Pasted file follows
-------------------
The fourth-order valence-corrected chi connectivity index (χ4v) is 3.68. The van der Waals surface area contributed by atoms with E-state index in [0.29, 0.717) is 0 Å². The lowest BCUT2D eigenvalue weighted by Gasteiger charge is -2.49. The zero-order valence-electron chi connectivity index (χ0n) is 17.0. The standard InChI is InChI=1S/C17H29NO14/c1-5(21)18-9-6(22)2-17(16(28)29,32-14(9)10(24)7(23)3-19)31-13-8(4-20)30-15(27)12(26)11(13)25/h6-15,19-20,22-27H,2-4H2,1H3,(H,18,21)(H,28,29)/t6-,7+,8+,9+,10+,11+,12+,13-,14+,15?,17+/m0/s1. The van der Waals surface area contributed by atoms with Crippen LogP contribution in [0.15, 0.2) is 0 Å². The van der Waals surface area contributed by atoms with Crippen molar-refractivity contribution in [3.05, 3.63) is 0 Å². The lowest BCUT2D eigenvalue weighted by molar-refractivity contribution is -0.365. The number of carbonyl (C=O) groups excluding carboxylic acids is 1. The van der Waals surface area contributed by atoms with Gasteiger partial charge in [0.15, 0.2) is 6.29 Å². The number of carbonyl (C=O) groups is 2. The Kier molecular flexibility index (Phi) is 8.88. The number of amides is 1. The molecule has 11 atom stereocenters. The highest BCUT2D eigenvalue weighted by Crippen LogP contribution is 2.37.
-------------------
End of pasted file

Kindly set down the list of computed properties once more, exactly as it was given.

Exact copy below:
The fourth-order valence-corrected chi connectivity index (χ4v) is 3.68. The van der Waals surface area contributed by atoms with E-state index in [0.29, 0.717) is 0 Å². The lowest BCUT2D eigenvalue weighted by Gasteiger charge is -2.49. The zero-order valence-electron chi connectivity index (χ0n) is 17.0. The standard InChI is InChI=1S/C17H29NO14/c1-5(21)18-9-6(22)2-17(16(28)29,32-14(9)10(24)7(23)3-19)31-13-8(4-20)30-15(27)12(26)11(13)25/h6-15,19-20,22-27H,2-4H2,1H3,(H,18,21)(H,28,29)/t6-,7+,8+,9+,10+,11+,12+,13-,14+,15?,17+/m0/s1. The van der Waals surface area contributed by atoms with Crippen LogP contribution in [0.15, 0.2) is 0 Å². The van der Waals surface area contributed by atoms with Crippen molar-refractivity contribution in [3.05, 3.63) is 0 Å². The lowest BCUT2D eigenvalue weighted by molar-refractivity contribution is -0.365. The number of carbonyl (C=O) groups excluding carboxylic acids is 1. The van der Waals surface area contributed by atoms with Gasteiger partial charge in [0.15, 0.2) is 6.29 Å². The number of carbonyl (C=O) groups is 2. The Kier molecular flexibility index (Phi) is 8.88. The number of amides is 1. The molecule has 11 atom stereocenters. The highest BCUT2D eigenvalue weighted by Crippen LogP contribution is 2.37.